Take the 2-minute tour ×
Stack Overflow is a question and answer site for professional and enthusiast programmers. It's 100% free, no registration required.

Is it possible to make unity try all defined constructors starting with the one with most arguments down to the least specific one (the default constructor)?


What I mean:

foreach (var constructor in concrete.GetConstructorsOrderByParameterCount())

I don't want Unity to only try the constructor with most parameters. I want it to continue trying until it finds a suitable constructor. If Unity doesn't provide this behavior by default, is it possible to create an extension or something to be able to do this?

Edit 2

I got a class with two constructors:

public class MyConcrete : ISomeInterface
    public MyConcrete (IDepend1 dep, IDepend2 dep2)

    public MyConcrete(IDepend1 dep)

The class exists in a library which is used by multiple projects. In this project I want to use second constructor. But Unity stops since it can't fulfill the dependencies by the first constructor. And I do not want to change the class since the first constructor is used by DI in other projects.

Hence the need for Unity to try resolving all constructors.

share|improve this question
What exactly do you mean "try"? –  Aaron McIver Dec 2 '10 at 14:53
Again...you say "suitable"...please provide some code where this problem is surfacing as it may make things more clear. Constructors shouldn't depend in general on external entities outside of what is being passed in, shouldn't throw Exceptions, etc... Edited my answer however... –  Aaron McIver Dec 2 '10 at 15:21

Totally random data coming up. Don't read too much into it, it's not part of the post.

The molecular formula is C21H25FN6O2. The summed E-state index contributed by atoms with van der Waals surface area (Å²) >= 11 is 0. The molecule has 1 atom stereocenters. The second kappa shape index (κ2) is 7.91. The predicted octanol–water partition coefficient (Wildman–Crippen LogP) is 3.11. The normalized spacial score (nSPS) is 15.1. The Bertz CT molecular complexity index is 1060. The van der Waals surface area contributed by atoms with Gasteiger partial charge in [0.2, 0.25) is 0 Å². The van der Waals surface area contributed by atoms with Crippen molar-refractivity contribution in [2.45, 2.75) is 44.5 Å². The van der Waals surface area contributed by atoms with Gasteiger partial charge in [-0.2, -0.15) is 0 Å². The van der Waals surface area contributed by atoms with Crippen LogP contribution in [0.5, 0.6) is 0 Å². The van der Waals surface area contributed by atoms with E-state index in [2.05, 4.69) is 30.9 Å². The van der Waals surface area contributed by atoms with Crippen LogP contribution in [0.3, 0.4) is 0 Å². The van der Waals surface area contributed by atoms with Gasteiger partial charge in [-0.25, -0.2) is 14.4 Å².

updated the question. –  jgauffin Dec 2 '10 at 15:33
Does it need to be automatic (and therefore unpredictable) or can you use the container api instead to tell it what constructor to call? –  Chris Tavares Dec 2 '10 at 16:01
@jgauffin Edited answer... –  Aaron McIver Dec 2 '10 at 16:02

1 Answer 1

Unity will choose the constructor with the most parameters unless you explicitly tag a constructor with the [InjectionConstructor] attribute which would then define the constructor for Unity to use.

When you state a suitable constructor; that is somewhat contingent on the environment. If for instance you always want to guarantee that a certain constructor is used when making use of Unity use the attribute mentioned previously, otherwise explicitly call the constructor you want to use.

What would be the point of Unity "trying" all constructors? It's purpose is to provide an instance of a type in a decoupled manner. Why would it iterate through the constructors if any constructor will create an instance of the type?


You could allow the constructor with the most params to be used within the project that does not have a reference to that type within its container by making use of a child container. This will not force the use of the constructor with a single param but it will allow the constructor with 2 params to work across the projects now.

You could also switch to using the single constructor across the board and force the other interface in via another form of DI (Property Injection), not Constructor Injection...therefore the base is applicable across the projects which would make more sense.

share|improve this answer
I just wanted to clarify something: the attribute is one was of telling the container which constructor to call. You can also use the api or the config file. Either of them are preferable to the attribute. –  Chris Tavares Dec 2 '10 at 15:59
@Chris I'm a fan of attribute tags to some degree. Perhaps a constructor is called only for testing and you don't want Unity to ever call it...tag the explicit constructor and bypass Unity during the unit tests. –  Aaron McIver Dec 2 '10 at 16:03
I do that via container config rather than attributes, ideally. Attributes couple the code to the container, and it also means that I, as the class author, am making an assumption for every user of my class that isn't really mine to make. –  Chris Tavares Dec 2 '10 at 22:52
I know that people like to talk about attributes coupling code to frameworks, the same is said with Spring. Changing attributes in any decent IDE is pretty straight forward. It is your assumption to make if it is something you want to force. –  Aaron McIver Dec 3 '10 at 3:43

Your Answer


By posting your answer, you agree to the privacy policy and terms of service.

Not the answer you're looking for? Browse other questions tagged or ask your own question.